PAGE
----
Speaker: Professor David A. Wirth, Boston College
The United States is unusual in the extent to which its municipal law constrains the creation of international commitments – producing a last-minute fiasco that threatened to hold up the Paris Agreement over one word. This presentation disaggregates US climate policy and analyses how those dynamics played out on the multilateral stage, influencing the shape of the Paris Outcome even to the name of the instrument. Among the subjects analysed are (1) executive powers in foreign relations; (2) existing federal legislation as domestic legal authority for the Paris Agreement; (3) domestic implementation of the US INDC; (4) executive agreements as vehicles for undertaking internationally legally binding commitments on climate; and (5) the role of the courts.
David A. Wirth is Professor of Law at Boston College Law School in Newton, Massachusetts, where he has served as Director of International Programs. Professor Wirth teaches primarily in the field of public international law. He has a particularly strong research interest in international environmental law, an area in which he has worked and practiced for more than two decades. In addition to Boston College, he has taught at Harvard, M.I.T., Oxford, the Fletcher School of Law and Diplomacy, and the University of Virginia. Professor Wirth was Senior Attorney and Co-Director of the International Program at the Washington, D.C. office of the Natural Resources Defense Council, and has served as Attorney-Adviser for Oceans and International Environmental and Scientific Affairs in the Office of the Legal Adviser of the U.S. Department of State in Washington, D.C., where he had principal responsibility for all international environmental issues.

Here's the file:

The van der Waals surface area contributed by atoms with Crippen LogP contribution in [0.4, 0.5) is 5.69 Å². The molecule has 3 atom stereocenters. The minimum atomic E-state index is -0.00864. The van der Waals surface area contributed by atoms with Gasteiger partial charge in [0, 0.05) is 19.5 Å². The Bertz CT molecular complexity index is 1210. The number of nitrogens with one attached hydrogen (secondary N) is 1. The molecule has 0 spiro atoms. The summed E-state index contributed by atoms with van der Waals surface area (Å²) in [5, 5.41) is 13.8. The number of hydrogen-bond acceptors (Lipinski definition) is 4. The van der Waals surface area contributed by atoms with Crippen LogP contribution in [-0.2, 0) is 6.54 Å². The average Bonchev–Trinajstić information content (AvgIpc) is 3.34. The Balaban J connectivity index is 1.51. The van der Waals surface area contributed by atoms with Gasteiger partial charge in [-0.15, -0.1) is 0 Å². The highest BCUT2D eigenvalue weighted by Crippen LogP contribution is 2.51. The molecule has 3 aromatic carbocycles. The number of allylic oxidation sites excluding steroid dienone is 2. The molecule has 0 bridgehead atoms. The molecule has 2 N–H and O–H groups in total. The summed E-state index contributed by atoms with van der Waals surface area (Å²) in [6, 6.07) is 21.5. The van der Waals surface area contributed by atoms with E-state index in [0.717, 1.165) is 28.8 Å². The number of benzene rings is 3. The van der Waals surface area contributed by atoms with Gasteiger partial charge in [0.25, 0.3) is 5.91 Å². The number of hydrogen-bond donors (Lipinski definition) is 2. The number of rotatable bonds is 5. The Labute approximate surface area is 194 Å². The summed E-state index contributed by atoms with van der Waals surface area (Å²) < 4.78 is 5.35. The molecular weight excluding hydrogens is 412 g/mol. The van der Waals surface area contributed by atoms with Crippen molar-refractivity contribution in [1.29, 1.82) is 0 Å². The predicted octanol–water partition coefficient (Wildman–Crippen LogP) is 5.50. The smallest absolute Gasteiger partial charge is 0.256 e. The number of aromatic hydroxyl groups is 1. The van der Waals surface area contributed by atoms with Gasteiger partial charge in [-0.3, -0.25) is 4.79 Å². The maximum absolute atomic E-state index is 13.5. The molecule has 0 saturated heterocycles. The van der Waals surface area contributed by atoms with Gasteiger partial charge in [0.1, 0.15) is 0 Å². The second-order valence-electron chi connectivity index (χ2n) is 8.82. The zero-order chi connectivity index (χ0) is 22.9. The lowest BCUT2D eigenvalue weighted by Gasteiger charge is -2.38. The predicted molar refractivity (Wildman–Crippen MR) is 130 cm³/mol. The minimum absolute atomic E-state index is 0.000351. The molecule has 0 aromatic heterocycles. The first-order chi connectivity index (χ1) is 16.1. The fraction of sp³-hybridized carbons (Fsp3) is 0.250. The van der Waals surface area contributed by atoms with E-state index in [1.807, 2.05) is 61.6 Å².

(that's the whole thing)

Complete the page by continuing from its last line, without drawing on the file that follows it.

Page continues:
To RSVP please contact Transnational Regulatory Governance research group convenor Stephen Minas firstname.lastname@example.org
This event will be followed by a wine reception.